High costs ultimately affect everyone, because they prompt insurance plans to raise premiums, said Diana Zuckerman, president of the National Center for Health Research, a nonprofit that provides medical information to consumers. And taxpayers foot the bill for publicly funded insurance programs, such as Medicare.
“These ads can be amazingly persuasive, and they can exploit desperate patients and family members,” said Zuckerman, who was not involved in the new study.
Drug companies spend the bulk of their money trying to influence doctors, showering them with free food, drinks and speaking fees, as well as paying for them to travel to conferences, according to the study.
Dr. Lisa Schwartz and Dr. Steven Woloshin(Courtesy of the Dartmouth Institute for Health Policy & Clinical Practice)
Yet marketers also increasingly target consumers, said Woloshin, who wrote the study with his wife and longtime research partner, Dartmouth’s Dr. Lisa Schwartz, who died of cancer in November.
The biggest increase in medical marketing over the past 20 years was in “direct-to-consumer” advertising, including the TV commercials that exhort viewers to “ask your doctor” about a particular drug. Spending on such ads jumped from $ 2.1 billion in 1997 to nearly $ 10 billion in 2016, according to the study.
A spokeswoman for the pharmaceutical industry group, PhRMA, said that its ads provide “scientifically accurate information to patients.” These ads “increase awareness of the benefits and risks of new medicines and encourage appropriate use of medicines,” said Holly Campbell, of PhRMA.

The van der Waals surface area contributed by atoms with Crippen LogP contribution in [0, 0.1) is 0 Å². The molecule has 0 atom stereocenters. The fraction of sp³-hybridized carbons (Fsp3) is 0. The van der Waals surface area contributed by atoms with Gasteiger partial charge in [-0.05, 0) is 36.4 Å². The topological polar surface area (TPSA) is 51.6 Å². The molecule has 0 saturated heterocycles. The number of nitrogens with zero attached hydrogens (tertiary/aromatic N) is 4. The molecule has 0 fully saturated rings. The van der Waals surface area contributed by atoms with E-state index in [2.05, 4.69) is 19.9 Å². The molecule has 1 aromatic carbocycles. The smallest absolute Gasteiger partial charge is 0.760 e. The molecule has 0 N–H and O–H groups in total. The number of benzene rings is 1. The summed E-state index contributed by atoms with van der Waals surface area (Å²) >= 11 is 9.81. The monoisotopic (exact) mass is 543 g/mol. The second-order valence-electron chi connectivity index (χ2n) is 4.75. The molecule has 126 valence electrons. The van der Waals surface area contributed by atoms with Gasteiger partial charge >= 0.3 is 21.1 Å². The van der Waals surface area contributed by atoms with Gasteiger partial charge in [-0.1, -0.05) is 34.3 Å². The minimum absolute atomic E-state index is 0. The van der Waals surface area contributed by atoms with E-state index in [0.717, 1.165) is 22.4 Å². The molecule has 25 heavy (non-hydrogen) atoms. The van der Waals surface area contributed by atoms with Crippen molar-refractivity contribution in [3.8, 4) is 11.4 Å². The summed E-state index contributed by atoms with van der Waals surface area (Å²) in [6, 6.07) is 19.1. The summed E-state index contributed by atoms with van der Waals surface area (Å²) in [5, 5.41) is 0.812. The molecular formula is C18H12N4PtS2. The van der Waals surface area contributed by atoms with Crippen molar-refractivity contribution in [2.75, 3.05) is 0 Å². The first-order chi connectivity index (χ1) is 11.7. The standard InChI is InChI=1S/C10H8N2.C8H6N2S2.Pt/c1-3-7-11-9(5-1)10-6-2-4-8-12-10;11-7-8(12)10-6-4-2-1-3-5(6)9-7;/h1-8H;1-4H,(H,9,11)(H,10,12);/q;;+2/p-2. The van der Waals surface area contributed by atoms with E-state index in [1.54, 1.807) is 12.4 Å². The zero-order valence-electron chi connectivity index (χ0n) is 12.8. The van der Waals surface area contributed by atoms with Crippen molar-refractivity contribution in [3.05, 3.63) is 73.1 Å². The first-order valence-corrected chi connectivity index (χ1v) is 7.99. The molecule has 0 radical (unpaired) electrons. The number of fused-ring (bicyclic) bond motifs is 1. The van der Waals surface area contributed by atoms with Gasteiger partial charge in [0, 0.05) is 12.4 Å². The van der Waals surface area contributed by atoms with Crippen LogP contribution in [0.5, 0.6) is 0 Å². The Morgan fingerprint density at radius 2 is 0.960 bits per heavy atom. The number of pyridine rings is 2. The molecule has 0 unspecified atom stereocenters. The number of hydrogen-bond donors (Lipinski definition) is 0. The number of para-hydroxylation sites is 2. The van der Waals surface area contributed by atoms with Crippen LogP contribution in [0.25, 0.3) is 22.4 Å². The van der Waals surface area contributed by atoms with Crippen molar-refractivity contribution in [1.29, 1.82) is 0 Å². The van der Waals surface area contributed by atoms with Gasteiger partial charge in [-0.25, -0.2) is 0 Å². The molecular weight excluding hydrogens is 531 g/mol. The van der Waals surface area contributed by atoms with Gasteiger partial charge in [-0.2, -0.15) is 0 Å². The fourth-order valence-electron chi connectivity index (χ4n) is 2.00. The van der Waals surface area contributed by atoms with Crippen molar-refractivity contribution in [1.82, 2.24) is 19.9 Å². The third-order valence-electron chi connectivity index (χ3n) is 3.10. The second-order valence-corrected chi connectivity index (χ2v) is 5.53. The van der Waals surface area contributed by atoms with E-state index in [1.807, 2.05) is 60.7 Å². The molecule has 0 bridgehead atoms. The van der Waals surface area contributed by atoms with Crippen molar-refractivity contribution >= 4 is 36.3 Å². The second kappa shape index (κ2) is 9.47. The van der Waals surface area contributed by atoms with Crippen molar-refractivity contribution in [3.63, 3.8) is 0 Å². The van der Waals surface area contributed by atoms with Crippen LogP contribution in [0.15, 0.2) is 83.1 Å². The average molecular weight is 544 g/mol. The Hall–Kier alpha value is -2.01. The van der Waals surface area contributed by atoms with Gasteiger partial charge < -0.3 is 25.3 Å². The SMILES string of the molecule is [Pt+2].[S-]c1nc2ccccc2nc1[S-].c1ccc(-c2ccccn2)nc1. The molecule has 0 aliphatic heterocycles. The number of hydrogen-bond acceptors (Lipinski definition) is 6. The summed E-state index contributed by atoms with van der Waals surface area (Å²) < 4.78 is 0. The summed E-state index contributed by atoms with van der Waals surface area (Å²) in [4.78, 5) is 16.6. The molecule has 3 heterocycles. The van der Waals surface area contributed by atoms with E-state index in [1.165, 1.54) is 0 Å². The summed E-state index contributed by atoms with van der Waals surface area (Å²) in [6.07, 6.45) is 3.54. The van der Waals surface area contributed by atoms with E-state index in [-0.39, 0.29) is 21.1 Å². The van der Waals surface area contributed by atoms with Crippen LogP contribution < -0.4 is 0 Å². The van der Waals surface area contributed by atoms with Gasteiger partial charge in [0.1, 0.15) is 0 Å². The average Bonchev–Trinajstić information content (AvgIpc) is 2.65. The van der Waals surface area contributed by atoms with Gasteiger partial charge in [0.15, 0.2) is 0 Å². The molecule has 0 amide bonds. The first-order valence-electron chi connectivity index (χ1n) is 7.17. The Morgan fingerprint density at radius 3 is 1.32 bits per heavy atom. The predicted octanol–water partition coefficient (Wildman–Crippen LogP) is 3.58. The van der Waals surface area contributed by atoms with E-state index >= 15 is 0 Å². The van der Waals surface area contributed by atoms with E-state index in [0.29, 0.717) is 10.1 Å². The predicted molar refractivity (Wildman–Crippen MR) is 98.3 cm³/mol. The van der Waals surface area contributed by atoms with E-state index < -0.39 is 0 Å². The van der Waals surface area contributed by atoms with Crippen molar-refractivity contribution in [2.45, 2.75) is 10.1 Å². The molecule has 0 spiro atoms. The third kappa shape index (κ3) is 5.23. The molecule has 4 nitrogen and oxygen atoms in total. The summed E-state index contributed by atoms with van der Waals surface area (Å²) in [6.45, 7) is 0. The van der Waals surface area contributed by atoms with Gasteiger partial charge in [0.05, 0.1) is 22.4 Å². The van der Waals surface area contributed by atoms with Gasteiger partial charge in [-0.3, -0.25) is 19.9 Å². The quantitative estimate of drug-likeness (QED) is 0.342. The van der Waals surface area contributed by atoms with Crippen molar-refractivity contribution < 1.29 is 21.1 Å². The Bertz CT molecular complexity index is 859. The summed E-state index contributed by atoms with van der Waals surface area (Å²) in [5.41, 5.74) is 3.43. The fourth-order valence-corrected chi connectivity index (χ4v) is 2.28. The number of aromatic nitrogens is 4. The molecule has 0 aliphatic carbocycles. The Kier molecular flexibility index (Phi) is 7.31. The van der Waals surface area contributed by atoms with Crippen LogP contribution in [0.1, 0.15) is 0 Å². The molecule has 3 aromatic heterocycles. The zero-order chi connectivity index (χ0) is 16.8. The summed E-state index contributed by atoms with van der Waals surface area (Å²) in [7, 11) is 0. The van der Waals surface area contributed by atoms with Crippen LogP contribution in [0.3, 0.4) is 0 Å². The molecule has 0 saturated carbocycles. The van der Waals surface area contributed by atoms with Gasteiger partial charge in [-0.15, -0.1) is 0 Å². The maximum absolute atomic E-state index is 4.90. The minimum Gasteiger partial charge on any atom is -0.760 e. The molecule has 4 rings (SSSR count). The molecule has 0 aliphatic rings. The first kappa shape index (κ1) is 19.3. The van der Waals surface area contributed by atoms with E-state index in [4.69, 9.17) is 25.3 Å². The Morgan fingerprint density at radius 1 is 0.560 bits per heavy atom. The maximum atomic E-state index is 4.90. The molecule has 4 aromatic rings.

The makers of genetic tests — including those that allow people to learn their ancestry or disease risk —also bombard the public with advertising. The number of ads for genetic testing grew from 14,100 in 1997 to 255,300 in 2016, at a cost that year of $ 82.6 million, according to the study. AncestryDNA spends more than any other company of its kind, devoting $ 38 million to marketing in 2016 alone.
Some companies are touting stem cell treatments that haven’t been approved by federal regulators. The Food and Drug Administration has approved stem cell therapy for only a few specific uses — such as bone marrow transplants for people with leukemia. But hundreds of clinics claim to use these cells taken from umbilical cord blood to treat disease. Many patients have no idea that these stem cell therapies are unapproved, said Angie Botto-van Bemden, director of osteoarthritis programs at the Arthritis Foundation.
Stem cell clinics have boosted their marketing from $ 900,000 in 2012 to $ 11.3 million in 2016, according to the study.
Medical advertising today goes beyond TV and radio commercials. Some online campaigns encourage patients to diagnose themselves, Woloshin said.
The website for Restasis, which treats dry eyes, prompts patients to take a quiz to learn if they need the prescription eye drops, said Woloshin, who co-wrote a February study with Schwartz on the drug’s marketing strategy. The Restasis website also allows patients to “find an eye doctor near you.”